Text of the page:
“I am the Project Manager for The Adam Park Project in Singapore and we have unearthed a brooch, enscribed with the number ’32’ and bearing an uncanny resemblance to the emblem of 32 Sqn SAAF at the site of what was an old WW2 POW camp (see attached image). I have found very little on 32 Sqn’s war time record and was wondering how this badge got to Singapore – can you help? were any 32 sqn men sent to Singapore and ended up as a POW?
Hail the modest hero of the merciless Skeleton Coast!
In a retirement community in Potchefstroom a real South African hero died, almost unsung in his own country.
AT the age of 83 Immins Overbeek Naude succumbed to a double onslaught of asthma and angina. He probably wasn’t unhappy, because he had cheated death 52 years earlier in a hair-raising rescue bid that will rank as one of the most daring in history.
And while his heroism took place out of sight of the print and electronic media, he was, until his death, every bit as modest and taciturn about the whole thing as were the SAAF pilots who followed in his footsteps with the rescue of passengers from the sinking Oceanos. One of his fellow pilots in 23 Squadron of the South African Air Force, Durban pensioner Clyde Harley said: “What he did was courageous. He was a hero. We should remember”.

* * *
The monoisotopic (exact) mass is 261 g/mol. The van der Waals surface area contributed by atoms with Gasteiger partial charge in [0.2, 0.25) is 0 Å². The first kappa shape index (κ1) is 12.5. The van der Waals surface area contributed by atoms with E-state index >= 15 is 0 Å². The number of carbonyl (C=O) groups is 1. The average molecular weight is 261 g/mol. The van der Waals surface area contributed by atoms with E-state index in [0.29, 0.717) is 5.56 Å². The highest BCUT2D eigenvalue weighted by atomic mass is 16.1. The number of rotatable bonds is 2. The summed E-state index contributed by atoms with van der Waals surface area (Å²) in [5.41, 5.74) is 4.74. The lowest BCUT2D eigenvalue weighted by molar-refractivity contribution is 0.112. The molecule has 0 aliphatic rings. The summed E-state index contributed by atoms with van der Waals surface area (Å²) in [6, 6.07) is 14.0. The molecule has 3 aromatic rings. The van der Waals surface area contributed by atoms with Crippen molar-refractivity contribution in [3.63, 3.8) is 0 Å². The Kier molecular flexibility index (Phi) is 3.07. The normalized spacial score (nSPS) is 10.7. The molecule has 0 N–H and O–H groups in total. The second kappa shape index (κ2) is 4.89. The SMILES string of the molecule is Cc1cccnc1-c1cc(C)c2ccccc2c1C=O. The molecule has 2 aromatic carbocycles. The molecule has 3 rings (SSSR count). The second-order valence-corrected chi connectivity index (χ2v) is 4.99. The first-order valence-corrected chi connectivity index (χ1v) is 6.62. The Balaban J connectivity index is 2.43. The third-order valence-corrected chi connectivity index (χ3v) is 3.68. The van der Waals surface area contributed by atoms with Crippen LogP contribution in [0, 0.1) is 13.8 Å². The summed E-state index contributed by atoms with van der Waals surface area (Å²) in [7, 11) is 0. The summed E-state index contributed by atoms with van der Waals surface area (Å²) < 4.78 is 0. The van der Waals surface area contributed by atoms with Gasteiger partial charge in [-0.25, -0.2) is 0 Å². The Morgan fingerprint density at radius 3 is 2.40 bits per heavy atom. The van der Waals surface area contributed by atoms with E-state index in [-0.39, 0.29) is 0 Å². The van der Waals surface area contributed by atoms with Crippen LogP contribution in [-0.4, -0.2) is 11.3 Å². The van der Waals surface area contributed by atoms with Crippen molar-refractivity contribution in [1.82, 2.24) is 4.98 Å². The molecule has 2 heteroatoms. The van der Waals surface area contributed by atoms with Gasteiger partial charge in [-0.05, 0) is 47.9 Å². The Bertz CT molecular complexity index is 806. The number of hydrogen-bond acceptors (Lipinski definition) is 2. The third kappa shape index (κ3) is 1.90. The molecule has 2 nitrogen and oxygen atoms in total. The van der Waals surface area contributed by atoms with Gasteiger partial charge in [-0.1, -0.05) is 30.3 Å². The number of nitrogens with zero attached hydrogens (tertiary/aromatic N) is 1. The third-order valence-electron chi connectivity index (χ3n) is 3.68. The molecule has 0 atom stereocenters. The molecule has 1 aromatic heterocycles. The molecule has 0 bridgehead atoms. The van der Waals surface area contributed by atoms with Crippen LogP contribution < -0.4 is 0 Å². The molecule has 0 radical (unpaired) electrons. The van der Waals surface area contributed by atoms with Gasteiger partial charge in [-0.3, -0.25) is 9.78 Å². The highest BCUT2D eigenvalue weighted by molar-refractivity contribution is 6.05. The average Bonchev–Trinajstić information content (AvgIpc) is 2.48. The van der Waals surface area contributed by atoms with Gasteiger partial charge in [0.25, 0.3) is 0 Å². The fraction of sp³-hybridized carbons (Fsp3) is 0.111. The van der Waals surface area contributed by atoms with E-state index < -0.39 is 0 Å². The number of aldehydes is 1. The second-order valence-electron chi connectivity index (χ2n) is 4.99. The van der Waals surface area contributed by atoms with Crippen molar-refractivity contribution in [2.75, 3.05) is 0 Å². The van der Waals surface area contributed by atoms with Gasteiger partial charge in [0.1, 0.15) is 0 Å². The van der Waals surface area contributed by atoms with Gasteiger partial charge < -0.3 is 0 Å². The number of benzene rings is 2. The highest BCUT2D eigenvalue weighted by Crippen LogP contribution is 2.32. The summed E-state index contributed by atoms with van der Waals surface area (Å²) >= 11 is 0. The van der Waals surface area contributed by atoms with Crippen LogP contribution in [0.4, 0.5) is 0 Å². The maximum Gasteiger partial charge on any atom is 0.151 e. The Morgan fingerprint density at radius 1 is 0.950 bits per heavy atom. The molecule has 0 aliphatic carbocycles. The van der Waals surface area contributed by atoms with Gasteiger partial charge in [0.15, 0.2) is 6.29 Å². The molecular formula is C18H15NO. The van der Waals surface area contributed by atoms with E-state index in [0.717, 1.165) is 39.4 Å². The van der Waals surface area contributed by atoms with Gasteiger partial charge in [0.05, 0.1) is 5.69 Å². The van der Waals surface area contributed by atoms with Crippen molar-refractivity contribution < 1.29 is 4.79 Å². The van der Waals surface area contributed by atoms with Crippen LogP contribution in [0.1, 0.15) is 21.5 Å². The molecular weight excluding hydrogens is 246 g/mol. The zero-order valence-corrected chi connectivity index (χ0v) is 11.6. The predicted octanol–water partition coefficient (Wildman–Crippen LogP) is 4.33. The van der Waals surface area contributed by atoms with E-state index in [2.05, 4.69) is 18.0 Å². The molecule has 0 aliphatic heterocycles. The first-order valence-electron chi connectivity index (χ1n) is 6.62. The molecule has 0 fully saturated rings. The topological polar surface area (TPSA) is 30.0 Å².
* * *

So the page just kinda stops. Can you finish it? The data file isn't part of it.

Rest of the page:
As commander of a B-34 Ventura bomber, Captain Naude risked his life and those of his three fellow-airmen in carrying out an unheard-of landing on the Skeleton Coast of Namibia to try to rescue survivors of the Dunedin Star, a ship which ran aground on November 29, 1942.
Captain Naude tried to drop water and food to the castaways, but, without parachutes, the containers split open and the precious contents were wasted.